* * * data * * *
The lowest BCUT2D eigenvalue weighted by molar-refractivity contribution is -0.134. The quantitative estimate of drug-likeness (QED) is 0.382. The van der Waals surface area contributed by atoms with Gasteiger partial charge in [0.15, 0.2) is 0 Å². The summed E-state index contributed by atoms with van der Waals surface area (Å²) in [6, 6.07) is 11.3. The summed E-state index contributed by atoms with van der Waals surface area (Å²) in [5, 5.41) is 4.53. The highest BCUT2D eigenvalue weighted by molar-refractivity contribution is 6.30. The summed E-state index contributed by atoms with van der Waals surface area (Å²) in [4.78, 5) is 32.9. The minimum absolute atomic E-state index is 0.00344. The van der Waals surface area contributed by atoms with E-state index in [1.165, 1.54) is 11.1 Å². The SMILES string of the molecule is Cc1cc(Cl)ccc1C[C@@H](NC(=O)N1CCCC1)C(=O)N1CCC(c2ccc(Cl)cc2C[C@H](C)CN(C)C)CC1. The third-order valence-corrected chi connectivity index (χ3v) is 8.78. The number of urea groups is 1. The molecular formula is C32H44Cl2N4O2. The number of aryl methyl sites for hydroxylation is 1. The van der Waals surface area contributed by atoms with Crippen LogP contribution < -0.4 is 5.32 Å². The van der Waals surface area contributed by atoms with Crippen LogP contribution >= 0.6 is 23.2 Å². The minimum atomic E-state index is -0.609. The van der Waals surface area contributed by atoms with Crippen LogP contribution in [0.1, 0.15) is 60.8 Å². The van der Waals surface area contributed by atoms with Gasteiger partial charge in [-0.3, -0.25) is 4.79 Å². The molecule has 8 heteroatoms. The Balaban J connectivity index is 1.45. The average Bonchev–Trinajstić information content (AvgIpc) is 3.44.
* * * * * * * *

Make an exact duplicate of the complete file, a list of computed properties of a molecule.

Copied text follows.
The lowest BCUT2D eigenvalue weighted by molar-refractivity contribution is -0.134. The quantitative estimate of drug-likeness (QED) is 0.382. The van der Waals surface area contributed by atoms with Gasteiger partial charge in [0.15, 0.2) is 0 Å². The summed E-state index contributed by atoms with van der Waals surface area (Å²) in [6, 6.07) is 11.3. The summed E-state index contributed by atoms with van der Waals surface area (Å²) in [5, 5.41) is 4.53. The highest BCUT2D eigenvalue weighted by molar-refractivity contribution is 6.30. The summed E-state index contributed by atoms with van der Waals surface area (Å²) in [4.78, 5) is 32.9. The minimum absolute atomic E-state index is 0.00344. The van der Waals surface area contributed by atoms with E-state index in [1.165, 1.54) is 11.1 Å². The SMILES string of the molecule is Cc1cc(Cl)ccc1C[C@@H](NC(=O)N1CCCC1)C(=O)N1CCC(c2ccc(Cl)cc2C[C@H](C)CN(C)C)CC1. The third-order valence-corrected chi connectivity index (χ3v) is 8.78. The number of urea groups is 1. The molecular formula is C32H44Cl2N4O2. The number of aryl methyl sites for hydroxylation is 1. The van der Waals surface area contributed by atoms with Crippen LogP contribution < -0.4 is 5.32 Å². The van der Waals surface area contributed by atoms with Crippen LogP contribution >= 0.6 is 23.2 Å². The minimum atomic E-state index is -0.609. The van der Waals surface area contributed by atoms with Crippen LogP contribution in [0.1, 0.15) is 60.8 Å². The van der Waals surface area contributed by atoms with Gasteiger partial charge in [-0.3, -0.25) is 4.79 Å². The molecule has 8 heteroatoms. The Balaban J connectivity index is 1.45. The average Bonchev–Trinajstić information content (AvgIpc) is 3.44.